HomeKit development is apparently chugging along within Apple. As the company tells it, “dozens” of manufacturers are already on board with Apple’s software hub for smart home devices, and the first devices are expected next month. But details beyond that are still wanting — until today, for instance, it wasn’t evident just how users would set up with their appliances and smart lightbulbs. But thanks to a 9to5Mac report, we know a tad bit more.
Home, an app currently undergoing internal testing, is the user-facing part of HomeKit. It helps initialize and group smart home devices, connect applicable ones to an Apple TV, and suggests new products to buy, but not much else — Home seems to be a setup app, pure and simple. True to what we know about HomeKit so far, Siri voice commands and third-party iPhone and iPad apps appear to be the primary inputs for tasks like toggling lights, unlocking doors, recording security cam footage, and any other functions connected smart devices support.
That’s one facet of HomeKit uncovered, but framework remains shrouded in mystery. Apple hasn’t yet specified the connectivity and protocols in use — rumors suggest Wi-Fi, Bluetooth, iBeacon technology, or a combination of all three — and it’s unclear if the new Apple TV will pack proprietary HomeKit features. But the wait for information likely won’t drag on much longer — Apple’s expected to detail HomeKit at its Worldwide Developer Conference (WWDC) in June.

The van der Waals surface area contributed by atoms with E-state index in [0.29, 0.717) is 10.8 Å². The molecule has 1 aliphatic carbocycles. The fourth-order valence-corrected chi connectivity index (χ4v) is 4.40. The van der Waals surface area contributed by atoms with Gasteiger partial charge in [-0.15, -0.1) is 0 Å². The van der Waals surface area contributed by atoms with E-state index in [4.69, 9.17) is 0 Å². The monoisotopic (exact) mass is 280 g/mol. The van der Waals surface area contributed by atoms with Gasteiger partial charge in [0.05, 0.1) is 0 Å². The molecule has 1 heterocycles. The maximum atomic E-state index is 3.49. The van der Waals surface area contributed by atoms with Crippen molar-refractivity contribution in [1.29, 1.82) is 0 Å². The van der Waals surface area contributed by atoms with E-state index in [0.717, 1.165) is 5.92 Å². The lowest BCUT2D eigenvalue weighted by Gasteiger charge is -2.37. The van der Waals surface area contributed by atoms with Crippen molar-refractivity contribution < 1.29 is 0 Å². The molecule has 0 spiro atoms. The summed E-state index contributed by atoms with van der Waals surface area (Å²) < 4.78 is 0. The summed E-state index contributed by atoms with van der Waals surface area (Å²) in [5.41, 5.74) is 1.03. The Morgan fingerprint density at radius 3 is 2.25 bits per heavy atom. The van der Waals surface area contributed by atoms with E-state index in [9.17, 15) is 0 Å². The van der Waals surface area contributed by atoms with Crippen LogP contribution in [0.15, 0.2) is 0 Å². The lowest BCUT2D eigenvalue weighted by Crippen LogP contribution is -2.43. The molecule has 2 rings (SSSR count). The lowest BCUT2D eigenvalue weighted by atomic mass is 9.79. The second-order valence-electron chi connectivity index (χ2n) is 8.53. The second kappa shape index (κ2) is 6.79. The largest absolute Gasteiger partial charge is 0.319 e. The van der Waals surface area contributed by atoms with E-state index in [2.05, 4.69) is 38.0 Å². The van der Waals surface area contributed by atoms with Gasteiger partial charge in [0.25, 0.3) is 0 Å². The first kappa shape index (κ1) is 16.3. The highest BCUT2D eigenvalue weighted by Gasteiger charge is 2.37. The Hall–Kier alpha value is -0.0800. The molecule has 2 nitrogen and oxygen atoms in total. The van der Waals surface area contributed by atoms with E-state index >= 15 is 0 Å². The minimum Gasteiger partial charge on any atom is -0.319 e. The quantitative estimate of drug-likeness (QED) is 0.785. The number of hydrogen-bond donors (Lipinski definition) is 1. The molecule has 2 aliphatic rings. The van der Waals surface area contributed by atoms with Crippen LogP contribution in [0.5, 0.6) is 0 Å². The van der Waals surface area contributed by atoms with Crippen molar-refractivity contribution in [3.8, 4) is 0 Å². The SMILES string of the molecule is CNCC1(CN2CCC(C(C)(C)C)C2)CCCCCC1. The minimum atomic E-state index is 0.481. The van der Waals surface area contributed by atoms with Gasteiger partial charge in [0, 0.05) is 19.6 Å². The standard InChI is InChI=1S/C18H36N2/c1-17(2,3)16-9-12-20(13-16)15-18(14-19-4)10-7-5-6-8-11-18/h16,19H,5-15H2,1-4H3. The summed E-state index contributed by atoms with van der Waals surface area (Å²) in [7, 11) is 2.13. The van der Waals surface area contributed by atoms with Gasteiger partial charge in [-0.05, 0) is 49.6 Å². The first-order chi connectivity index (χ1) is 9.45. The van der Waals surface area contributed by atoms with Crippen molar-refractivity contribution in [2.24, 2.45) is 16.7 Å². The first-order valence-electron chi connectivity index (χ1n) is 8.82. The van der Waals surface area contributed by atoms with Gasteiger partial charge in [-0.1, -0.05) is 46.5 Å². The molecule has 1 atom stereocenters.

That’s assuming its timeline isn’t derailed, of course — Fortune reported last week that Apple would be withholding the launch of some HomeKit devices until late summer, a problem a source attributed to the code base “[blowing] up” and requiring too much memory for smaller, battery-powered devices. Apple denied those rumors but said that HomeKit has only been available to developers for “just a few months,” implying some partners will be late out of the gate.
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